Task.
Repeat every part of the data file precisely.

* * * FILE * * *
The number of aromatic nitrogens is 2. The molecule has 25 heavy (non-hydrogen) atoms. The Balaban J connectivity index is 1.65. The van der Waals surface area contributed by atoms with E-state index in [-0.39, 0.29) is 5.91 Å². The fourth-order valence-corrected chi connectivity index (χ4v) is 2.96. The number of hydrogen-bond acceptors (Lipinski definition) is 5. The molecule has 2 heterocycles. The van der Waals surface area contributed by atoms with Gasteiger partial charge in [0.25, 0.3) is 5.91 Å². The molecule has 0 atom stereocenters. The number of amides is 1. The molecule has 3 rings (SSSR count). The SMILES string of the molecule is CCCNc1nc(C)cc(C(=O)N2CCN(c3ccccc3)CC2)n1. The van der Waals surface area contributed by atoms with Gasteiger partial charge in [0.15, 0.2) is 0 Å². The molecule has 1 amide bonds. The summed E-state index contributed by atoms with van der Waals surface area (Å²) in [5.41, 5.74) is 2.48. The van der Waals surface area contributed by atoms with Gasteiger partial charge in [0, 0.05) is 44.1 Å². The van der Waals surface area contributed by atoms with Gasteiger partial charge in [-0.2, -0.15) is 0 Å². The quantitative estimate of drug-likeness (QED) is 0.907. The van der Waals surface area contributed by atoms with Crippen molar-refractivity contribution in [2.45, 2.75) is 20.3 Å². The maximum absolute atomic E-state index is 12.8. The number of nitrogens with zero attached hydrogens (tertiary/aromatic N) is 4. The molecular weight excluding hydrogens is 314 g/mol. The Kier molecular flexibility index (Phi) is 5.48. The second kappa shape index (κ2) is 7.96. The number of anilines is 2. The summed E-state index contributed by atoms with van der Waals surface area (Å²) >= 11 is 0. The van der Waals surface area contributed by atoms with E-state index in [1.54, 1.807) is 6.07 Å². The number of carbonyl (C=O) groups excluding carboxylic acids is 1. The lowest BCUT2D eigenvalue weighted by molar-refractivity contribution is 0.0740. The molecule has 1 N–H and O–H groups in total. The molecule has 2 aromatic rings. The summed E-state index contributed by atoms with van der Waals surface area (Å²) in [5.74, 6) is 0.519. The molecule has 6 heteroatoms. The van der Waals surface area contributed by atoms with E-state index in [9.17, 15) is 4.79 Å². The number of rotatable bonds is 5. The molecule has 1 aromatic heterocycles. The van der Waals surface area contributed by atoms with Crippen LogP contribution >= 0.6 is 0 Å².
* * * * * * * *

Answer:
The number of aromatic nitrogens is 2. The molecule has 25 heavy (non-hydrogen) atoms. The Balaban J connectivity index is 1.65. The van der Waals surface area contributed by atoms with E-state index in [-0.39, 0.29) is 5.91 Å². The fourth-order valence-corrected chi connectivity index (χ4v) is 2.96. The number of hydrogen-bond acceptors (Lipinski definition) is 5. The molecule has 2 heterocycles. The van der Waals surface area contributed by atoms with Gasteiger partial charge in [0.25, 0.3) is 5.91 Å². The molecule has 0 atom stereocenters. The number of amides is 1. The molecule has 3 rings (SSSR count). The SMILES string of the molecule is CCCNc1nc(C)cc(C(=O)N2CCN(c3ccccc3)CC2)n1. The van der Waals surface area contributed by atoms with Gasteiger partial charge in [0.15, 0.2) is 0 Å². The molecule has 1 amide bonds. The summed E-state index contributed by atoms with van der Waals surface area (Å²) in [5.41, 5.74) is 2.48. The van der Waals surface area contributed by atoms with Gasteiger partial charge in [0, 0.05) is 44.1 Å². The van der Waals surface area contributed by atoms with Gasteiger partial charge in [-0.2, -0.15) is 0 Å². The quantitative estimate of drug-likeness (QED) is 0.907. The van der Waals surface area contributed by atoms with Crippen molar-refractivity contribution in [2.45, 2.75) is 20.3 Å². The maximum absolute atomic E-state index is 12.8. The number of nitrogens with zero attached hydrogens (tertiary/aromatic N) is 4. The molecular weight excluding hydrogens is 314 g/mol. The Kier molecular flexibility index (Phi) is 5.48. The second kappa shape index (κ2) is 7.96. The number of anilines is 2. The summed E-state index contributed by atoms with van der Waals surface area (Å²) >= 11 is 0. The van der Waals surface area contributed by atoms with E-state index in [1.54, 1.807) is 6.07 Å². The number of carbonyl (C=O) groups excluding carboxylic acids is 1. The lowest BCUT2D eigenvalue weighted by molar-refractivity contribution is 0.0740. The molecule has 1 N–H and O–H groups in total. The molecule has 2 aromatic rings. The summed E-state index contributed by atoms with van der Waals surface area (Å²) in [5.74, 6) is 0.519. The molecule has 6 heteroatoms. The van der Waals surface area contributed by atoms with E-state index in [9.17, 15) is 4.79 Å². The number of rotatable bonds is 5. The molecule has 1 aromatic heterocycles. The van der Waals surface area contributed by atoms with Crippen LogP contribution >= 0.6 is 0 Å².